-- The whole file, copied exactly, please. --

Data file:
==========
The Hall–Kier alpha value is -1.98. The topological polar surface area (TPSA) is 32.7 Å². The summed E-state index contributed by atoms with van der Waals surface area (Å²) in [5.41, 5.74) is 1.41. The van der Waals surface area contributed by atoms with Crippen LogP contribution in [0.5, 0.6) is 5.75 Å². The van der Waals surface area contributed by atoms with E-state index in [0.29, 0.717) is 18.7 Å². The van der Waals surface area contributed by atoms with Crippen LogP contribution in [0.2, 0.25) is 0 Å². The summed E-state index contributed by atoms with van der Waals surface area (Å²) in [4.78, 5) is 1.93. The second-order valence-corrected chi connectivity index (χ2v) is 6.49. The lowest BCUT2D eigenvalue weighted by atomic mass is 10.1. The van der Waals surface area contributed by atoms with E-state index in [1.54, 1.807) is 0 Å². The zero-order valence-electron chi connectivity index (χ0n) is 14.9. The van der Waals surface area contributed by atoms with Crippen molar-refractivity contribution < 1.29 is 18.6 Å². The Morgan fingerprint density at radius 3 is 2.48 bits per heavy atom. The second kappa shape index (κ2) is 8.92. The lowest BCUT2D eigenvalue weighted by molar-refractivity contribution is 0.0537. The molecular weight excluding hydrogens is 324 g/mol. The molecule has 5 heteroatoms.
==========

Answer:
The Hall–Kier alpha value is -1.98. The topological polar surface area (TPSA) is 32.7 Å². The summed E-state index contributed by atoms with van der Waals surface area (Å²) in [5.41, 5.74) is 1.41. The van der Waals surface area contributed by atoms with Crippen LogP contribution in [0.5, 0.6) is 5.75 Å². The van der Waals surface area contributed by atoms with E-state index in [0.29, 0.717) is 18.7 Å². The van der Waals surface area contributed by atoms with Crippen LogP contribution in [0.2, 0.25) is 0 Å². The summed E-state index contributed by atoms with van der Waals surface area (Å²) in [4.78, 5) is 1.93. The second-order valence-corrected chi connectivity index (χ2v) is 6.49. The lowest BCUT2D eigenvalue weighted by atomic mass is 10.1. The van der Waals surface area contributed by atoms with E-state index in [1.54, 1.807) is 0 Å². The zero-order valence-electron chi connectivity index (χ0n) is 14.9. The van der Waals surface area contributed by atoms with Crippen molar-refractivity contribution < 1.29 is 18.6 Å². The Morgan fingerprint density at radius 3 is 2.48 bits per heavy atom. The second kappa shape index (κ2) is 8.92. The lowest BCUT2D eigenvalue weighted by molar-refractivity contribution is 0.0537. The molecular weight excluding hydrogens is 324 g/mol. The molecule has 5 heteroatoms.